marklistMark and I have partnered 34 years.  “A long time with one woman,” Uncle Jerry told Mark after our 2 week anniversary.  He and Aunt Janette have been married over 60 years now.

We partner pretty well.  Partly because of our similarities and partly because of our differences.  We both like walks, good books,  good movies, our low-on-the-food-chain-local-seasonal diet, chickens, bees, farming endeavors, and chocolate pudding cake with ice cream.  AND our daughters, granddaughters and son-in-laws, who bring us much joy.  Mark and I share a core belief in God, and work to live in ways that reflect our desire to see justice, mercy, and grace at Fern Creek, in our community, nation and world.

But we have our differences.  Take technology.  When Mark is not outside digging ditches, hoeing, or doing other farm work, he’s pretty much in front of his computer–writing programs and apps, prepping courses, reading papers, looking at stats on the Bears.  Me, well, until I started this blog I spent as little time as possible in front on my computer.  Mark likes the GPS lady.  He thinks she’s nice.  She drives me crazy.  Give me a map and let me test my intelligence over her, “Re-routing…  Re-routing… Turn left at the first possible chance (you idiot).”  She says these last two words under her breath, but I hear them all the same.

I’m better at the “customer service” end our of CSA; Mark’s Way Better at anything related to the irrigation system, though I don’t always trust his judgment on how much to water.  Basically he’d error on the side of watering more, and I’d error on the side of watering less.  Mostly we’ve figured that one out.  And I’m learning (mostly) to trust Mark that we ought to plant more of everything I want to grow for our CSA.  Though I also know that when it comes to things like kohlrabi, fennel, and Brussels sprouts I’m on my own. Any fennel is too much fennel, according to Mark, though he’s come to appreciate kohlrabi and Brussels sprouts.

The only time we run into glitches is when we both think we might be better at the same thing.  That season starts about now and runs through to about the first of June.  We start it off every year with a discussion about when to start our seedlings and later it will be  when to direct seed our seeds.  Gone are the simple days when we planted our entire family garden on one warm day in May.  Beans, cucumbers, lettuce, snow peas, radish, cabbage–they all went into the ground on one day.  Of course, we had a lot of crop failures back then…

The bottom line is that I trust what I read and Mark trusts his experience.  Either one can lead to expertise, or error.  For instance,  I trust the Johnny’s seed catalogue that tells me if I plant cucumber seeds too early they will rot in the cold, wet ground before they have a chance to sprout.   Mark trusts our experience, which is that two years ago our cucumber seeds rotted in the cold, wet ground when we planted them too early.  So long as experience and the written word line up with each other, all is good on the marital front.  But sometimes they don’t.  Experience is fine and good, I say, so long as one has an accurate memory of how the experience actually turned out. Reading advice is good, Mark says, but less helpful when one author’s advice conflicts with another’s, or with experience for that matter.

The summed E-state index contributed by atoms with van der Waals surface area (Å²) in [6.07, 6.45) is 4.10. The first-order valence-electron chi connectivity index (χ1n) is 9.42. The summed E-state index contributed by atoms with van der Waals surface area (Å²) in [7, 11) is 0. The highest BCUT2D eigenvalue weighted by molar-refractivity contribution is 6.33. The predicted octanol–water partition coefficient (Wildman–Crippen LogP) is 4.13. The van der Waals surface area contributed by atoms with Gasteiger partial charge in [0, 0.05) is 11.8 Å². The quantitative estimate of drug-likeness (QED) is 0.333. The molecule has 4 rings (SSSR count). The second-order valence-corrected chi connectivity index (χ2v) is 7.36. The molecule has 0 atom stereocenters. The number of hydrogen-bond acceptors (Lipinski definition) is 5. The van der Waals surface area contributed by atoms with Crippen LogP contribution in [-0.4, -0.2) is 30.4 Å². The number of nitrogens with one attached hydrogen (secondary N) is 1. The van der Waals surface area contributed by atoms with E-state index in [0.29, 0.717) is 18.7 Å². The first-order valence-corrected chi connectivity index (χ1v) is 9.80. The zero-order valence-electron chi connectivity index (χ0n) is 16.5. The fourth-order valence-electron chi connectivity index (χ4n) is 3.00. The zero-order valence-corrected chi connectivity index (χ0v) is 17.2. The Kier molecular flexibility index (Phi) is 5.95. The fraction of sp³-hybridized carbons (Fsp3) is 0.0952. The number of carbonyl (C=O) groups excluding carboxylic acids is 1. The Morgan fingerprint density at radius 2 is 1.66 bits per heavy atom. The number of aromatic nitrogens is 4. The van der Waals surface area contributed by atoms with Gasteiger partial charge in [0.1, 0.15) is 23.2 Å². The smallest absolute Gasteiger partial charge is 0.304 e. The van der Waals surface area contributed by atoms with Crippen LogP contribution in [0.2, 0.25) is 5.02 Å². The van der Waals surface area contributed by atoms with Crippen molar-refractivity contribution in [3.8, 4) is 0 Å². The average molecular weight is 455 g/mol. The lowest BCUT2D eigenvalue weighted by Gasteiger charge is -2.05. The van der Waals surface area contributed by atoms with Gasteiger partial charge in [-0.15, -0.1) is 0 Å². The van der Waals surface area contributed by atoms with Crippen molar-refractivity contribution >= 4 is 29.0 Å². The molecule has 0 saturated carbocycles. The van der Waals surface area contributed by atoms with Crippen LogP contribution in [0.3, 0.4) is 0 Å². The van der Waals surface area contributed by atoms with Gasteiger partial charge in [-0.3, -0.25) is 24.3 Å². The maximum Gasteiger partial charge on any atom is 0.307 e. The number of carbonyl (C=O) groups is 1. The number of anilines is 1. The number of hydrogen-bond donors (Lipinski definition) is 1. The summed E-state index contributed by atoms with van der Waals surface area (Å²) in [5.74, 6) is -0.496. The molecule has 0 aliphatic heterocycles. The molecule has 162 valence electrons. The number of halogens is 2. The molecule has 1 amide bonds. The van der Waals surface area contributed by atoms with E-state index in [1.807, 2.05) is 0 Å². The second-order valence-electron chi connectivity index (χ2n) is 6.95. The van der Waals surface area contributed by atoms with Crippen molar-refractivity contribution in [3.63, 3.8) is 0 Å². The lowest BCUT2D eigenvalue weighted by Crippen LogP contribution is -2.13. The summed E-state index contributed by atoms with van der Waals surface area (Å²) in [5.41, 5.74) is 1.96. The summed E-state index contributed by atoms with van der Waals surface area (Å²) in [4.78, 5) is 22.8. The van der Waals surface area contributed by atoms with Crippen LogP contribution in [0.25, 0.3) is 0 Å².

We know that every year we will return to this conversation–and in our heart of hearts we know that a blend of experience and written advice is the best way forward.  We also know that in either case one has to account for unusual weather patterns, like a cool, wet spring that might alter the experience or the validity of the written advice from year to year.  We anticipated the Discussion this year, and actually, this morning when it started, we managed it pretty well.

So we’ll start cabbage earlier than the tables on the “Last Possible Frost Date” suggests, but not on January 28.  We’ll undoubtedly over-plant onions and green beans, and under-plant fennel.  We’ll fret about whether or not the snow and snap peas will germinate and the slugs consume the lettuce. Then come June, when ripe strawberries, big heads of lettuce, radish, kohlrabi, broccoli and snow and snap peas are all ready for the start of our CSA we’ll smile and pop a few berries in our mouths.  I’ll lean my back against Mark’s chest and he’ll wrap his arms around me, and we’ll watch the bees go about their pollinating work as they collect pollen and nectar, glad to have made it to June.


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